In September, BBC news ran a story titled, Judge Approves Man's Sterilisation in Legal First. I started reading the story expecting a familiar case of medical authority and restrictive assumptions of what is and isn't normal leading to surgical intervention. Not so. At least not exactly. Partway through the first few paragraphs of the news report I knew this story was much more complicated than I had imagined.

Read more

Reflections: A Conference on Children and “Imperfection”

By Adam Turner

Over the past weekend, I had the pleasure of participating in the Centre for Medical Humanities Imperfect Children conference at the University of Leicester. The conference included a wonderful mix of disciplines and both historical and present-day perspectives on the concept of "imperfection" and children. This usefully provocative focus led to an ongoing discussion during the two-day meeting about the definition of imperfection and how it relates to concepts like normality, health, and ability.

Read more

A Historian’s Guide to Summer: Back-to-School Mixtape

By Adam Turner

Here in the Pacific Northwest the days are long and hot and the raspberries are ripening, which means that a new school year is upon us. For teachers, it's time to set aside the summer projects, chapters, and books, make a late-summer beverage, and think about teaching. In the interest of celebrating the end of summer, here are some songs that work well in the classroom.

Read more

Sterilization is Not the Solution

By Adam Turner

The recent report from the Center for Investigative Reporting that California prisons failed to follow proper procedures in getting full consent and approval before sterilizing nearly 150 female inmates is both tragic and all too familiar. It raises questions about both the government's role in controlling citizen's childbearing decisions and the degree to which consent can be fully informed and voluntary for less privileged members of society who are often already considered irresponsible and, as many of these women reported, made to feel like they were "less than human" or "bad mother[s]" for saying no. It also calls up memories of America's long history of eugenics, during which these sorts of actions would've not only been acceptable, but lauded.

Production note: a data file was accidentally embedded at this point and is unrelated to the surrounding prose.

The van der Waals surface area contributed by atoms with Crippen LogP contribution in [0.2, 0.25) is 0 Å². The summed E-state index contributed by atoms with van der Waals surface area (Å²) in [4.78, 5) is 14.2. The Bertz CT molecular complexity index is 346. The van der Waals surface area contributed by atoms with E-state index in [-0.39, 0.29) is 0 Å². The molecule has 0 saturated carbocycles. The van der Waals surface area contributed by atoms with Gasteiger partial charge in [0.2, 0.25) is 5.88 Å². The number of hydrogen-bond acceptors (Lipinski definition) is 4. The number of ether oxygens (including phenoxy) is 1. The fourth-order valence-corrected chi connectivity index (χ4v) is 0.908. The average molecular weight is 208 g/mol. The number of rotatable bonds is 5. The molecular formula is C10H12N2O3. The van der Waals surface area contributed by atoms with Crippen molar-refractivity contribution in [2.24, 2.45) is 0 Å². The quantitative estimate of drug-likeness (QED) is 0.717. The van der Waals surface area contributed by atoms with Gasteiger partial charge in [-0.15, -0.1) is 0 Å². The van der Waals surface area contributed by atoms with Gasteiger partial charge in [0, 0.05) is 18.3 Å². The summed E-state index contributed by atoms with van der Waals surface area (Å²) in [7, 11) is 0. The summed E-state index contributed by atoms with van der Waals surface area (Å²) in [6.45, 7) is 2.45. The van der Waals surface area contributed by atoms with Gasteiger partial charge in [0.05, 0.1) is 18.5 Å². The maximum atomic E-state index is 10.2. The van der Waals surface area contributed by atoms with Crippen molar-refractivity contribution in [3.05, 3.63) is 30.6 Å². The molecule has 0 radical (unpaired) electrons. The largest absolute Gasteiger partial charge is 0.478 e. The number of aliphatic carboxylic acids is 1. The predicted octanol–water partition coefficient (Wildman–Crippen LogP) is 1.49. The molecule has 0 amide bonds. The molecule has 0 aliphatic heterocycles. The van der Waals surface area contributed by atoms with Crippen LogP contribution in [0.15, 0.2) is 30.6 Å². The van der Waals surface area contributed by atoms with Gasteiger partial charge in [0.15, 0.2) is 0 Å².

Read more

Doing History in Public

By Adam Turner
If you've been following Nursing Clio this past week you know by now that we're celebrating our one-year anniversary. As of this post, it's been just over a year since we went live and we're thrilled by the ways we've grown in that time. I'm honored to have been one of the co-founders and still just as excited as I was then to count myself among Nursing Clio's authors. In this final reflective post of our anniversary week I'll explain some of the reasons I'm still so jazzed about Nursing Clio and where I think we can keep growing. Some highlights include, public history, open access, collaboration, breaking down hierarchies, fostering debate, and a look to the near future: self-hosting.

Read more

“Born This Way” Or Not: No Justification Required

By Adam Turner
In the past few weeks I've heard the "born this way" argument pop up all over the place in classes and everyday conversation. I quite appreciate its value as a strong, proud anthem of self-empowerment (implicitly in the face of an unaccepting world). It's also a pretty sweet jam. The foundation associated with it seems also to be up to some great things, and I certainly agree with their mission "to foster a more accepting society, where differences are embraced and individuality is celebrated." I'm not here to critique the song. But it is a handy jumping-off point for a larger issue

Read more

Follow

Get every new post delivered to your Inbox.

Join 5,260 other followers